Making your way through the process of the death of a family member is an extremely personal journey, as well as a very big business that can put a financial strain on the surviving family.
Rate.com’s recent article entitled “Plan Your Own Funeral, Cheaply, and Leave Behind a Happier Family” notes that on an individual basis, it can be a significant cost for a family dealing with grief. The National Funeral Directors Association found that the median cost for a traditional funeral, with a basic casket that also includes a vault (the casket liner most cemeteries require) can cost more than $9,000. With the cost of a (single) plot and the services of the cemetery to take care of the burial and ongoing maintenance and other expenses, it can total more than $15,000.
Instead, if you opt for cremation and a simple service, it will run only $2,000 or less. That would save your estate or your family $13,000. Think of the amount of legacy that can grow from your last wishes.
If you want to research it further, it can be difficult. Without your directions, your grieving family is an easy mark for a death care industry that’s run for profit. Even with federal disclosure rules, most states make it impossible to easily comparison shop among funeral service providers, and online price lists aren’t required. However, you can do the legwork to make it easier on your family, when you pass.
Funeral homes also aren’t usually forthright about costs that are required rather than optional. The median embalming cost is $750.However, there’s no regulation requiring embalming. Likewise, a body need not be placed in a casket for cremation. The median cost for a cremation casket is $1,200 but an alternative “container” might cost less than $200.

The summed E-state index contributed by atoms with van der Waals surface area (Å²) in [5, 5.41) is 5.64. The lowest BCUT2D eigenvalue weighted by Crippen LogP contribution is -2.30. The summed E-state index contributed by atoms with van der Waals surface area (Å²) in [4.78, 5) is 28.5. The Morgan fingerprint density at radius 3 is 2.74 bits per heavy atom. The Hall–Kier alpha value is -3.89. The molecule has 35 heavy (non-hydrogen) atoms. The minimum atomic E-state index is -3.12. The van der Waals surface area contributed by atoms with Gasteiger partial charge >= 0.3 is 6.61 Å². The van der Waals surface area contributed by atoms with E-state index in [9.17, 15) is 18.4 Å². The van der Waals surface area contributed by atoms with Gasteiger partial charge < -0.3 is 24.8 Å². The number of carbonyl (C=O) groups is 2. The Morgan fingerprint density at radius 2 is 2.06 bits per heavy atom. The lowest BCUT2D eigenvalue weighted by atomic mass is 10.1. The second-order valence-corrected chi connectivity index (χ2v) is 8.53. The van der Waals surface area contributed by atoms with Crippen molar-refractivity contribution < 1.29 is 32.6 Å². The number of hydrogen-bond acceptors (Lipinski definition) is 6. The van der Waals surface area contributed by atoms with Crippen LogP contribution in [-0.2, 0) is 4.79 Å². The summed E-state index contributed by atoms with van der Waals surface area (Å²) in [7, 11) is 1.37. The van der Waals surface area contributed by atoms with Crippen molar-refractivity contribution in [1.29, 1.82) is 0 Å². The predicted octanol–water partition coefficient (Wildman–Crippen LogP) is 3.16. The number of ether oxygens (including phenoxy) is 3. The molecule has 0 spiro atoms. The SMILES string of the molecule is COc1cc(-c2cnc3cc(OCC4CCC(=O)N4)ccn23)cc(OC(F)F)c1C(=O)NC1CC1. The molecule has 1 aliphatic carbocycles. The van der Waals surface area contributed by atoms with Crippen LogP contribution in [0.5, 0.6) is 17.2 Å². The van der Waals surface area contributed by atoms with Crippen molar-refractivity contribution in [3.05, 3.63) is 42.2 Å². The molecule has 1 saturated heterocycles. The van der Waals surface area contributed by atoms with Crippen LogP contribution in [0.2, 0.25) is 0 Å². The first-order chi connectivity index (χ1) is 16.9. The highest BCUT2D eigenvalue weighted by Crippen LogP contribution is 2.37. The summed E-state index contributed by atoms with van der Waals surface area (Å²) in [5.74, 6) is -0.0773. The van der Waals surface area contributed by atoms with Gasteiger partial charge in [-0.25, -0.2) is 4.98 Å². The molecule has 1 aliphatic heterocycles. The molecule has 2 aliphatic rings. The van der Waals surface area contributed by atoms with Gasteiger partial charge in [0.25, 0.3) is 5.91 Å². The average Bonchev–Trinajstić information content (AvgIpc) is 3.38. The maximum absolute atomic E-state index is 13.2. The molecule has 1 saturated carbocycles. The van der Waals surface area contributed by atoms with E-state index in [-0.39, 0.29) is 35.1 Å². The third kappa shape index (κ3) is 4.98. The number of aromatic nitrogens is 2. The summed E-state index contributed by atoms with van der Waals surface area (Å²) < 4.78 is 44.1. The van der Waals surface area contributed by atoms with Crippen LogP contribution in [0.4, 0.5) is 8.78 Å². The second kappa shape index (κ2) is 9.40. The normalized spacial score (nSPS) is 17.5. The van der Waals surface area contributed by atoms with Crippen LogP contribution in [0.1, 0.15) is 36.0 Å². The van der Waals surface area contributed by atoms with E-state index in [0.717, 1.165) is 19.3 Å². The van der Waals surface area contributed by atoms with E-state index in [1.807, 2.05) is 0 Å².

The best thing you can do for your family is to write it down your wishes and plans and make it immediately discoverable.
It can be a great relief to tell your family everything you want (and don’t want). However, if that’s not feasible with your family dynamics, be certain that you detail of all your wishes in writing. You should also make sure that the document can be easily located by your executor.
Here’s a simple option: Write everything out, place your instructions in a sealed envelope and let your children and the executor know the location of the letter.
This elementary step can be the start to helping their decision-making when you pass away, and potentially provide some extra money to help them reach their goals.
Reference: rate.com (June 21, 2020) “Plan Your Own Funeral, Cheaply, and Leave Behind a Happier Family”
Suggested Key Terms: Elder Law Attorney, Funeral Planning